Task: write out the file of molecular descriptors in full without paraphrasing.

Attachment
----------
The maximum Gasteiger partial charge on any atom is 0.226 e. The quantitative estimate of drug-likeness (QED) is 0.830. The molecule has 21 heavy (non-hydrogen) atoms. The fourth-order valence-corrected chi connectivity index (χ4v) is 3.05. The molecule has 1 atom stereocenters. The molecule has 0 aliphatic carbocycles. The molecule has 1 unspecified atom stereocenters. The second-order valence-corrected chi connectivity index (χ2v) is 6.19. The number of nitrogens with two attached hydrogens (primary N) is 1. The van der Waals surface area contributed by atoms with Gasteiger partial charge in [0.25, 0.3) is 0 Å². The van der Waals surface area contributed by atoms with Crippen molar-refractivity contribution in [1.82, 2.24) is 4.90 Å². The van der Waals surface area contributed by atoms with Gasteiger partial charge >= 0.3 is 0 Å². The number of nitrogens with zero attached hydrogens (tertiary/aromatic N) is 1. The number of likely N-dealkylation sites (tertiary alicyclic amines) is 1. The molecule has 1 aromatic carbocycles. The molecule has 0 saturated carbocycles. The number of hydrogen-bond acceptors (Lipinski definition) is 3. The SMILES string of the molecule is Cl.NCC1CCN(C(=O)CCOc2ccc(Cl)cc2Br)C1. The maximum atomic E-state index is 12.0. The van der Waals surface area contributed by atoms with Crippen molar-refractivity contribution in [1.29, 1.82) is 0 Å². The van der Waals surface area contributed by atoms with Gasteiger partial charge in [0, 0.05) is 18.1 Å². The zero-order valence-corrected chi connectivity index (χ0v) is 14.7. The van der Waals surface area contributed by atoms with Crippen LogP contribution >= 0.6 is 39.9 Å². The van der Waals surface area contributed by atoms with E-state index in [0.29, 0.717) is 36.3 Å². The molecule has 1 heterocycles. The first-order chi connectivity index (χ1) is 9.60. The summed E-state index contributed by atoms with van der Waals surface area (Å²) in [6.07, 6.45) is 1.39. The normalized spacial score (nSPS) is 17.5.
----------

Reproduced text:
The maximum Gasteiger partial charge on any atom is 0.226 e. The quantitative estimate of drug-likeness (QED) is 0.830. The molecule has 21 heavy (non-hydrogen) atoms. The fourth-order valence-corrected chi connectivity index (χ4v) is 3.05. The molecule has 1 atom stereocenters. The molecule has 0 aliphatic carbocycles. The molecule has 1 unspecified atom stereocenters. The second-order valence-corrected chi connectivity index (χ2v) is 6.19. The number of nitrogens with two attached hydrogens (primary N) is 1. The van der Waals surface area contributed by atoms with Gasteiger partial charge in [0.25, 0.3) is 0 Å². The van der Waals surface area contributed by atoms with Crippen molar-refractivity contribution in [1.82, 2.24) is 4.90 Å². The van der Waals surface area contributed by atoms with Gasteiger partial charge >= 0.3 is 0 Å². The number of nitrogens with zero attached hydrogens (tertiary/aromatic N) is 1. The number of likely N-dealkylation sites (tertiary alicyclic amines) is 1. The molecule has 1 aromatic carbocycles. The molecule has 0 saturated carbocycles. The number of hydrogen-bond acceptors (Lipinski definition) is 3. The SMILES string of the molecule is Cl.NCC1CCN(C(=O)CCOc2ccc(Cl)cc2Br)C1. The maximum atomic E-state index is 12.0. The van der Waals surface area contributed by atoms with Crippen molar-refractivity contribution in [1.29, 1.82) is 0 Å². The van der Waals surface area contributed by atoms with Gasteiger partial charge in [0, 0.05) is 18.1 Å². The zero-order valence-corrected chi connectivity index (χ0v) is 14.7. The van der Waals surface area contributed by atoms with Crippen LogP contribution >= 0.6 is 39.9 Å². The van der Waals surface area contributed by atoms with E-state index in [0.29, 0.717) is 36.3 Å². The molecule has 1 heterocycles. The first-order chi connectivity index (χ1) is 9.60. The summed E-state index contributed by atoms with van der Waals surface area (Å²) in [6.07, 6.45) is 1.39. The normalized spacial score (nSPS) is 17.5.